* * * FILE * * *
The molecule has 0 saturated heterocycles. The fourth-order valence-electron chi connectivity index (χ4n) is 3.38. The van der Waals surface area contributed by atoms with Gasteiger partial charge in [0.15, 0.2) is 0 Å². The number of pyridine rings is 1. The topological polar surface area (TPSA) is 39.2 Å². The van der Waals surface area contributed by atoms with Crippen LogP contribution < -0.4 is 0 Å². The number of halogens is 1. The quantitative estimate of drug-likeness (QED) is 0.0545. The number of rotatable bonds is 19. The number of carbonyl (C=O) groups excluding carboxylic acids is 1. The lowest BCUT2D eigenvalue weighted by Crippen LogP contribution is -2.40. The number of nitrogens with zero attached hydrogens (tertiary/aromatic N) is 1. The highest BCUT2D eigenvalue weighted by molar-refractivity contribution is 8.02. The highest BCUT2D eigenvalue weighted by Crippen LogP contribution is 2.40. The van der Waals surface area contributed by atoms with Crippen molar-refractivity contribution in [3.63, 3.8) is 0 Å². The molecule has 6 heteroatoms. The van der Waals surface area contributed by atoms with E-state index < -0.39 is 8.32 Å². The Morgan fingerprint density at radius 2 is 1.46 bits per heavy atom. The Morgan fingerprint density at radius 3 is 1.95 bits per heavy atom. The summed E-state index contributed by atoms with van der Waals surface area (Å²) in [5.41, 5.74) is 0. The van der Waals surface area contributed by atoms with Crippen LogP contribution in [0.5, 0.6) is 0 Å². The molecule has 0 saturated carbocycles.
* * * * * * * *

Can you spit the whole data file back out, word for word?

The molecule has 0 saturated heterocycles. The fourth-order valence-electron chi connectivity index (χ4n) is 3.38. The van der Waals surface area contributed by atoms with Gasteiger partial charge in [0.15, 0.2) is 0 Å². The number of pyridine rings is 1. The topological polar surface area (TPSA) is 39.2 Å². The van der Waals surface area contributed by atoms with Crippen LogP contribution < -0.4 is 0 Å². The number of halogens is 1. The quantitative estimate of drug-likeness (QED) is 0.0545. The number of rotatable bonds is 19. The number of carbonyl (C=O) groups excluding carboxylic acids is 1. The lowest BCUT2D eigenvalue weighted by Crippen LogP contribution is -2.40. The number of nitrogens with zero attached hydrogens (tertiary/aromatic N) is 1. The highest BCUT2D eigenvalue weighted by molar-refractivity contribution is 8.02. The highest BCUT2D eigenvalue weighted by Crippen LogP contribution is 2.40. The van der Waals surface area contributed by atoms with Crippen molar-refractivity contribution in [3.63, 3.8) is 0 Å². The molecule has 6 heteroatoms. The van der Waals surface area contributed by atoms with E-state index < -0.39 is 8.32 Å². The Morgan fingerprint density at radius 2 is 1.46 bits per heavy atom. The Morgan fingerprint density at radius 3 is 1.95 bits per heavy atom. The summed E-state index contributed by atoms with van der Waals surface area (Å²) in [5.41, 5.74) is 0. The van der Waals surface area contributed by atoms with Crippen LogP contribution in [0.5, 0.6) is 0 Å². The molecule has 0 saturated carbocycles.